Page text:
Against the HSE, it was claimed there was an alleged failure to properly investigate the persistence of the boy’s neurological symptoms following the accident, and an alleged failure to carry out the relevant eye examination that would have spotted the cause of these symptoms earlier.

It was further claimed that the boy’s brain cyst had been perforated in the accident, but that this had been missed by Cork University Hospital. These claims were denied by the HSE.

Approving the settlement amount of €4 million, Mr Justice Paul Coffey said it was a good one and wished the boy and his family well for the future.

*In contentious business, a solicitor may not calculate fees or other charges as a percentage or proportion of any award or settlement.*

Consent terms in personal injuries case may be depriving taxpayers of money due from the insurance company, High Court states

Consent terms in personal injuries case may be depriving taxpayers of money due from the insurance company, High Court states

n the Kuczak case, the Judge noted that the Defendant had effectively accepted that they were liable for the injuries caused and the loss of earning. However, the consent terms sought to only reimburse the Department of Social Protection partially for the illness related benefits received by a Plaintiff.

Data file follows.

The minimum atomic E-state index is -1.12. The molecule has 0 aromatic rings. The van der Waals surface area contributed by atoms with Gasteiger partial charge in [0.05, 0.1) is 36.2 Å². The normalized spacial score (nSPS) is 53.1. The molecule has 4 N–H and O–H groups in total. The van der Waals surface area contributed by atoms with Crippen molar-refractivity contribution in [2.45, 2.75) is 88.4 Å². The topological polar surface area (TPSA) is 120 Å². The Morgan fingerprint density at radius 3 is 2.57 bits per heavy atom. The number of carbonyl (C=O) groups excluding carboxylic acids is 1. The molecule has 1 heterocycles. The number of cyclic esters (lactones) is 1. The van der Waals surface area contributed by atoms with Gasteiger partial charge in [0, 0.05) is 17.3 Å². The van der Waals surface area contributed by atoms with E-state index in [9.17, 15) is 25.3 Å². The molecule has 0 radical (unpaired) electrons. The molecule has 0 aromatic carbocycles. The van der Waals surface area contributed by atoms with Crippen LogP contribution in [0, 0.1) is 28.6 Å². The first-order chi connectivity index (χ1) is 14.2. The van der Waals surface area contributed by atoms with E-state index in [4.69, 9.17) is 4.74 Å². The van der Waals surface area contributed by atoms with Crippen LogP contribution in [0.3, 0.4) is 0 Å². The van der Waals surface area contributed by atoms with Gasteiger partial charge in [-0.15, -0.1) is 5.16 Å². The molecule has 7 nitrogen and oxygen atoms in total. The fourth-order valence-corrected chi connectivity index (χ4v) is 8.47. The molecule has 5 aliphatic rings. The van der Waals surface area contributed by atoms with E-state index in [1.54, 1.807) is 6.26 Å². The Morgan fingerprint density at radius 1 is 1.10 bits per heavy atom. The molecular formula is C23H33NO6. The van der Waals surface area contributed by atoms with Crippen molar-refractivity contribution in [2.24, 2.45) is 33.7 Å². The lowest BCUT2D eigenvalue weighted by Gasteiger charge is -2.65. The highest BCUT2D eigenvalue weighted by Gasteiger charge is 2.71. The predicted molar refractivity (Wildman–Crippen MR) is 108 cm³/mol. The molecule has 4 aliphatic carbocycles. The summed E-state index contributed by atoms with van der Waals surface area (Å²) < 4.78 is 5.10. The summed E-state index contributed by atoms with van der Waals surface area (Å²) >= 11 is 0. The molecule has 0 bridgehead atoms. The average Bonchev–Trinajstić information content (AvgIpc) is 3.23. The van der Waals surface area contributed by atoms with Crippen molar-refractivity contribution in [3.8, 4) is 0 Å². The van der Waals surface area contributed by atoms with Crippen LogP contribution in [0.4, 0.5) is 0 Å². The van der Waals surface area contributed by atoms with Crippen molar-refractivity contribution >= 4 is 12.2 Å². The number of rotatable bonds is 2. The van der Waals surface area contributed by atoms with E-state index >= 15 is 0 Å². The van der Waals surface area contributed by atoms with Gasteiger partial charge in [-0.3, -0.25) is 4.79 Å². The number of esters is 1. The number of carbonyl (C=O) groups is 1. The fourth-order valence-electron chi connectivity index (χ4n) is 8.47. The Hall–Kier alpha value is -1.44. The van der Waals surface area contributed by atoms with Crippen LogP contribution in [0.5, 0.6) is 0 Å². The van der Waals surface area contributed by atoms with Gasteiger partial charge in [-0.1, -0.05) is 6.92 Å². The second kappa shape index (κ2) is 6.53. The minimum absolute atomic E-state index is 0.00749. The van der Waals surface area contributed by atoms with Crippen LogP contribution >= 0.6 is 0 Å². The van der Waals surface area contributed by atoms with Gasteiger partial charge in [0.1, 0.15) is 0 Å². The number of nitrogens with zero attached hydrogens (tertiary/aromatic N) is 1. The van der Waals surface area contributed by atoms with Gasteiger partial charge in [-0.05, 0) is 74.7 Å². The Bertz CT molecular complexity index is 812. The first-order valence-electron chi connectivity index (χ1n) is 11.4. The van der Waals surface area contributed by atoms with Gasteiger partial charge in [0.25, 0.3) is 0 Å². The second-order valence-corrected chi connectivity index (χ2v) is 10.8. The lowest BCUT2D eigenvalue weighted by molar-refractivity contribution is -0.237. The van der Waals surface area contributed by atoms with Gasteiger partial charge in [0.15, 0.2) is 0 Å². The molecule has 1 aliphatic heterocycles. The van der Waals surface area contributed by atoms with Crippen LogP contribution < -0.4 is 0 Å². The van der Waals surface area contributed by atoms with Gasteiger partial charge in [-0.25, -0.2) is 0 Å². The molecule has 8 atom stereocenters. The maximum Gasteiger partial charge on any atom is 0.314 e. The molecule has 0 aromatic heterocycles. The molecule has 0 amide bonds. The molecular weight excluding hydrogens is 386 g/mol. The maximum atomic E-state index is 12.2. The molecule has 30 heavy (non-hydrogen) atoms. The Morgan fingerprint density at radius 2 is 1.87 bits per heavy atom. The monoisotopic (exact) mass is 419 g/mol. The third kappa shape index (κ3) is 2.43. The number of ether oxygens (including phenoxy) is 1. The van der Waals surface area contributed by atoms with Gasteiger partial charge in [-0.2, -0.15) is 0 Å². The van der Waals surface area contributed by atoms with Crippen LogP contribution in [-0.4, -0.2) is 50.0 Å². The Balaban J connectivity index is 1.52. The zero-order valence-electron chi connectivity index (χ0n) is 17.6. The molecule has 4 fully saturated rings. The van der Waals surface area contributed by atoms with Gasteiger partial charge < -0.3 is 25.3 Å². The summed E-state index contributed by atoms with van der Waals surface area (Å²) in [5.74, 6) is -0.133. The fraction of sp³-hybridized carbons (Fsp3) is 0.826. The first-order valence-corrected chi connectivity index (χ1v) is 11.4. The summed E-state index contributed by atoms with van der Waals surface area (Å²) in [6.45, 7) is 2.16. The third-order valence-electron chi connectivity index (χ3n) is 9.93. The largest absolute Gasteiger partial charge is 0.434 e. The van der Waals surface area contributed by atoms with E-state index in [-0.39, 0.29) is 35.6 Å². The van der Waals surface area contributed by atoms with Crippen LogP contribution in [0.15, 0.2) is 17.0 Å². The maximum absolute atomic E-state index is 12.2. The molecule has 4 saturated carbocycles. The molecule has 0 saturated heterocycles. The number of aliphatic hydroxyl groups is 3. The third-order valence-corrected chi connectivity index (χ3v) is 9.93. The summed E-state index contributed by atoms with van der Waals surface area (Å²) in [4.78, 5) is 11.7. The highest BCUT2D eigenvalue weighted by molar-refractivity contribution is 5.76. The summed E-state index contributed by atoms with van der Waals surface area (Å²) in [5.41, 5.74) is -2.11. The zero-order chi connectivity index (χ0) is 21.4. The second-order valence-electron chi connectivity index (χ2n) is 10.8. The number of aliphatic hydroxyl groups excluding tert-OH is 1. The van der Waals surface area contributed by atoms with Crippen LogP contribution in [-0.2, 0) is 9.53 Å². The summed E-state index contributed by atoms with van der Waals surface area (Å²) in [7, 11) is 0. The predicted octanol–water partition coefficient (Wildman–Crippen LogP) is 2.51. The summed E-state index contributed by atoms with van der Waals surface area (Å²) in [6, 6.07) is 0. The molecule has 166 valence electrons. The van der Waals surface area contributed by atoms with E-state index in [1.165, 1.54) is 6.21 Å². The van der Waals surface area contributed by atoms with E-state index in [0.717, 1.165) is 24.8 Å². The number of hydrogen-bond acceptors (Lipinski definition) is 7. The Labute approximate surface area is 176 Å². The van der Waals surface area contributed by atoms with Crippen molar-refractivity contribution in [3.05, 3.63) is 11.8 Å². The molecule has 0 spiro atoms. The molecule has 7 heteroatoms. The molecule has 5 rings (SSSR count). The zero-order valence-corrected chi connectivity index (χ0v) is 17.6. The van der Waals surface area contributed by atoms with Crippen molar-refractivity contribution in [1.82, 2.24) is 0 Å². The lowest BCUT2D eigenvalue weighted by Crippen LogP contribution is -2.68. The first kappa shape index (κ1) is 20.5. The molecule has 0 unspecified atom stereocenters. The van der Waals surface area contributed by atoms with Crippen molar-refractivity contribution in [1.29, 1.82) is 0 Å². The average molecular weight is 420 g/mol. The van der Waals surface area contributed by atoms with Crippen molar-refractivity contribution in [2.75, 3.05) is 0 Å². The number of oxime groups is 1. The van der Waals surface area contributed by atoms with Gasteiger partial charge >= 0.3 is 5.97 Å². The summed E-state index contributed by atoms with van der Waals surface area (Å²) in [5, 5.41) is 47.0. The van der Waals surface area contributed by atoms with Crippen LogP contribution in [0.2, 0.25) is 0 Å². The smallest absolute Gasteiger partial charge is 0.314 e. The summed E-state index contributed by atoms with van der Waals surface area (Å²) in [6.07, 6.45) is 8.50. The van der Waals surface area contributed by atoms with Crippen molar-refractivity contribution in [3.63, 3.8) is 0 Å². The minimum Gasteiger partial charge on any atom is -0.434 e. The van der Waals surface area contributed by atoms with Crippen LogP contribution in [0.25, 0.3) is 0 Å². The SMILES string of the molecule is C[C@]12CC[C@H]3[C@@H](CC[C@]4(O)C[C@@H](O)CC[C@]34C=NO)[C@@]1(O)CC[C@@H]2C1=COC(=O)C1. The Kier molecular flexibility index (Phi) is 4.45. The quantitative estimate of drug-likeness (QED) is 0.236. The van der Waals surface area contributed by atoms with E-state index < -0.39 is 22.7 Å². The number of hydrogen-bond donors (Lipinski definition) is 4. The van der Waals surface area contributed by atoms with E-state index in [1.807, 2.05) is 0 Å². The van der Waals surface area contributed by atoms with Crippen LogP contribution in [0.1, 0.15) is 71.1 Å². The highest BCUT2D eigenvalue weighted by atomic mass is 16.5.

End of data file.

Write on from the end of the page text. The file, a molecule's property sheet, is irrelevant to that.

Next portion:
Consent terms in personal injuries case

Terms of consent are often the basis for resolving litigation. In Kuczak v Treacy Tyres (Portuma) Ltd [2022] IEHC 181, the Plaintiff, Mr Kuczak, and the insurance company for the Defendant, agreed that Mr Kuczak’s claim for personal injuries would be settled on the basis of consent terms. Both parties agreed that Mr Kuczak would receive, from the Defendant’s insurance company, a sum of money in satisfaction of his claim against the Defendant. The parties sought those terms of consent to be ruled by the High Court.